Wednesday, December 31, 2008
The Fourth Circuit recently issued an interesting decision on the LMRA's prohibition under against employers giving anything of value to a union (Section 302). In Adcock v. Freightliner, the court rejected the argument of employees (represented by the Right to Work Foundation) that a card check agreement between an employer and union violated Section 302. According to the court:
The issue presented in this appeal is whether Freightliner LLC (Freightliner) delivered "money or other thing[s] of value" to the International Union, United Automobile and Agricultural Implement Workers of America (the Union) pursuant to a card check agreement with the Union, wherein Freightliner agreed, among other things, to: (1) require some of its employees to attend, on paid company time, Union presentations explaining the card check agreement; (2) provide the Union reasonable access to nonwork areas in company plants to allow Union representatives to meet with employees; and (3) refrain from making negative comments about the Union during organizing campaigns. . . . As the Employees’ argument goes, because these concessions made by Freightliner benefited the Union’s organizing efforts, they were "thing[s] of value" under § 302, because a "thing of value" means anything that has subjective value to the Union. . . .
Under the plain language of the statute, the concessions made by Freightliner in the Card Check Agreement do not involve the payment or delivery of a "thing of value." The concessions provided by Freightliner all involve permitting the Union access to employees during an organizing campaign. Such concessions do not involve the delivery of either tangible or intangible items to the Union. . . .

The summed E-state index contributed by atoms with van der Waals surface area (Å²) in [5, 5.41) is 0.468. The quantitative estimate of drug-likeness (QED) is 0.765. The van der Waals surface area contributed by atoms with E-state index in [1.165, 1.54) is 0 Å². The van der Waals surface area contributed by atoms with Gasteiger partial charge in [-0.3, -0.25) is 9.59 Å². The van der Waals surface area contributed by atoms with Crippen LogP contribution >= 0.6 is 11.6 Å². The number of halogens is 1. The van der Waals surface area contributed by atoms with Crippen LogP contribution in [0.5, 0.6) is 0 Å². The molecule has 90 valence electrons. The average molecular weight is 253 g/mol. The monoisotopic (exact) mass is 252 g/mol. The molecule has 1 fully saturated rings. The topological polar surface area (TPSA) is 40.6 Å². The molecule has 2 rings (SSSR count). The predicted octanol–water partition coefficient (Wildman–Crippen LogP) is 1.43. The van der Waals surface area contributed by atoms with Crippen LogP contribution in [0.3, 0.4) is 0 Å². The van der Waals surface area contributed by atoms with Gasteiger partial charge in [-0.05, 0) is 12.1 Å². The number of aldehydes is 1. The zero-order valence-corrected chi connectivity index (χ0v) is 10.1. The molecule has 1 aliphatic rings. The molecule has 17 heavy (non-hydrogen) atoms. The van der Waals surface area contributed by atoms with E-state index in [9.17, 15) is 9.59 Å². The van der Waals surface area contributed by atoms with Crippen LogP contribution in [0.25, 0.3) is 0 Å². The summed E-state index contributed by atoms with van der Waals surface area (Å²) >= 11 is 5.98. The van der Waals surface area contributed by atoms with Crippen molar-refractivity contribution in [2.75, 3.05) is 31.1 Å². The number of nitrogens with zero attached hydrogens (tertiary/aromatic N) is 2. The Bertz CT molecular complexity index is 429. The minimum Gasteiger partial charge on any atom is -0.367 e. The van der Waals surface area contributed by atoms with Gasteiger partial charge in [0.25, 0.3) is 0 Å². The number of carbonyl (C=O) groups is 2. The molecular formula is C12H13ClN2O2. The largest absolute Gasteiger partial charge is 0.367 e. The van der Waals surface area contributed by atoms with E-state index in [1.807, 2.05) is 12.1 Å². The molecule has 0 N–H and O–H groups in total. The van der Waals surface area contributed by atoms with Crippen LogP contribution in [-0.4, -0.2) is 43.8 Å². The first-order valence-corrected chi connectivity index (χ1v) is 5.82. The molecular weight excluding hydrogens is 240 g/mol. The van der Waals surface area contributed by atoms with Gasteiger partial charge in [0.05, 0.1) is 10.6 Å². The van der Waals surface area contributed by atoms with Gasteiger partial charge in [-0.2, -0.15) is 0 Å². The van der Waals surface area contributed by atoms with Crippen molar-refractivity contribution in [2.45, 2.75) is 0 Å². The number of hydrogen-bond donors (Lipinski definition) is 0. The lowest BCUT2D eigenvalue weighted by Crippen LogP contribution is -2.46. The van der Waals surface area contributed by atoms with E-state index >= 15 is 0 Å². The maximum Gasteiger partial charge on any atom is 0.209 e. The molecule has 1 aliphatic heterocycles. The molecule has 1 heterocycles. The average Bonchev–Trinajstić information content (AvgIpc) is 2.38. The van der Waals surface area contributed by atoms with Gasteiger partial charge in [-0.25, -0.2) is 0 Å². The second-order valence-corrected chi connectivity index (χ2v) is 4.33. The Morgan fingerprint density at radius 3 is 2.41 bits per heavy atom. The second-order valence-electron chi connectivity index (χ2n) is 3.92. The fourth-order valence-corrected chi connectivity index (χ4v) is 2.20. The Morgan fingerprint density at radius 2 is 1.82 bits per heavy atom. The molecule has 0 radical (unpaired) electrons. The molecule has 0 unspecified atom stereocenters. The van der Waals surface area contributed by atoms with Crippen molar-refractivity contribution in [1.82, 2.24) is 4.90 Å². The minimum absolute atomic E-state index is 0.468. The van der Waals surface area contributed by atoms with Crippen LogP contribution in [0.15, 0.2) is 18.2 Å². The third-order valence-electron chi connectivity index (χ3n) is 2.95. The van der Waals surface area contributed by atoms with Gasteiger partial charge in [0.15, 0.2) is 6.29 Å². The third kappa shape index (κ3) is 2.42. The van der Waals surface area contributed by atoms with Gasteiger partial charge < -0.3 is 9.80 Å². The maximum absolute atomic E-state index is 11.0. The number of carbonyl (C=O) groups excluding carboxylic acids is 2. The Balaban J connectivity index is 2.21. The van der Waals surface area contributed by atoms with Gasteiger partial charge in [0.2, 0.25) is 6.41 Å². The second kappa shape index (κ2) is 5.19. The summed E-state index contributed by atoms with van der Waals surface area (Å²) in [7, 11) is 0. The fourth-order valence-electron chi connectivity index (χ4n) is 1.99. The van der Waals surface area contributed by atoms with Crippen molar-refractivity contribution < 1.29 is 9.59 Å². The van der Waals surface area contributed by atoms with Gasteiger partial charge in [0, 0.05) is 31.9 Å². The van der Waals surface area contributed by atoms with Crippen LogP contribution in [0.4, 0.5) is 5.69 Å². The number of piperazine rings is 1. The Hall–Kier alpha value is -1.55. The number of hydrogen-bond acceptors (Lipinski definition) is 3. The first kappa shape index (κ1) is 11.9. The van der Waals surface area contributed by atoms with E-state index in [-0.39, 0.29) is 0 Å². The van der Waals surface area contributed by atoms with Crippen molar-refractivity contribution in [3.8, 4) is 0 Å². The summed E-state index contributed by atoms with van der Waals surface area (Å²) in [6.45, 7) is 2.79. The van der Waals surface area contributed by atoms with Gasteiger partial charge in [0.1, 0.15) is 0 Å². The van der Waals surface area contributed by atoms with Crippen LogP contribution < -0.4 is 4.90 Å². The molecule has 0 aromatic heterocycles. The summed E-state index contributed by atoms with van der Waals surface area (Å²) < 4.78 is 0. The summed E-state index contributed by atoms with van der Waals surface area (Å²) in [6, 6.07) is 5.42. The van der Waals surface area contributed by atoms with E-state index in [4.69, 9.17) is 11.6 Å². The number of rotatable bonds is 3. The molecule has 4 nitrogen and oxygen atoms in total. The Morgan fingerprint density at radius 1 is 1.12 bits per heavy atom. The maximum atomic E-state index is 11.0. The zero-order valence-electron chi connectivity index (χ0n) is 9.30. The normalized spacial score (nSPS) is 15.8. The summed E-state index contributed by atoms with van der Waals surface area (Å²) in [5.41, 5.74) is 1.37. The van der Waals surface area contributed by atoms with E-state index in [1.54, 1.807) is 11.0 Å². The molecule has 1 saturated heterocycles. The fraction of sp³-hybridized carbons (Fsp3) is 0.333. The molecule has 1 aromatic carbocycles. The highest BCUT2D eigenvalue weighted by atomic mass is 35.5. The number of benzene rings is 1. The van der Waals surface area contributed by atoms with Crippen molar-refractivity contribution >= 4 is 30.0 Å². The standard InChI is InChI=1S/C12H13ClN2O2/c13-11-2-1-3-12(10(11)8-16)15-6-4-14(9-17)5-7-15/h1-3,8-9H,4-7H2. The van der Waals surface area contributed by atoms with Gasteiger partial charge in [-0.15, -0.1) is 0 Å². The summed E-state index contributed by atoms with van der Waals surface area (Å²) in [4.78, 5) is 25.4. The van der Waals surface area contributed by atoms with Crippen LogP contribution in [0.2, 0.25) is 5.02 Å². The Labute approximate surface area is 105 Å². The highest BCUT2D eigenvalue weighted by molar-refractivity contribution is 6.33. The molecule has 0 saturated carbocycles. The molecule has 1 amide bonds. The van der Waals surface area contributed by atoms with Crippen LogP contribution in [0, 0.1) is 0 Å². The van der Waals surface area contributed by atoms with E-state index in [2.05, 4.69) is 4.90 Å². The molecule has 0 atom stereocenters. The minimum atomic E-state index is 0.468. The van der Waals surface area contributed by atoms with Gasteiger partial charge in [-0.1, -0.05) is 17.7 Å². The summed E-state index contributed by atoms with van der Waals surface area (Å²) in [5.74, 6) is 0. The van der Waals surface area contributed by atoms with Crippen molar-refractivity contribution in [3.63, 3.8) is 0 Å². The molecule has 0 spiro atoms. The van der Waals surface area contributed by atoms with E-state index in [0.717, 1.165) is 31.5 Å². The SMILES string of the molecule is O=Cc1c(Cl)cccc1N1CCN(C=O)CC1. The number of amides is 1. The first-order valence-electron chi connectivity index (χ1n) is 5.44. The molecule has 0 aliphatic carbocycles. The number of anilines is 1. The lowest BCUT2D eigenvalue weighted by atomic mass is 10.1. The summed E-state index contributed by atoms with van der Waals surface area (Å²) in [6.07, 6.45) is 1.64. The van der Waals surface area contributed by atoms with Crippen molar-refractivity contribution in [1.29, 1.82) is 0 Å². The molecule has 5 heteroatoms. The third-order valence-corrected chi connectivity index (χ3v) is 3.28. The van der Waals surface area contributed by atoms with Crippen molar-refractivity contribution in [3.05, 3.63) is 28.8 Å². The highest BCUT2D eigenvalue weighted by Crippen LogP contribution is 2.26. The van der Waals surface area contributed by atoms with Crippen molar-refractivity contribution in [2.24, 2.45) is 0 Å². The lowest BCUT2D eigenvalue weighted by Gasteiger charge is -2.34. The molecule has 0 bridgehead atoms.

Our reading of the statute is consistent with the purposes of § 302. . . . [Section] 302 is aimed at preventing "bribery, extortion and other corrupt practices conducted in secret." In this case, the concessions made by Freightliner do not involve bribery or other corrupt practices.
Our interpretation of the phrase "thing of value" also is buttressed by § 302’s penalty provision. Under § 302’s penalty provision, the severity of the sentence is dictated by the monetary value of the thing delivered by the employer or received by the union. A person who willfully violates § 302 is guilty of a felony unless the value of the money or thing involved does not exceed $1,000, in which case the person is guilty of a misdemeanor. Thus, Congress clearly intended § 302’s "thing of value" to have at least some ascertainable value. In this case, unquestionably, the concessions made by Freightliner, which simply involved allowing the Union access to Freightliner’s employees, have no such whatsoever.
I haven't looked at this issue in detail, but it's my sense that this decision is in line with other interpretations of Section 301. Perhaps we'll hear an opposing view from some of our RTWF readers.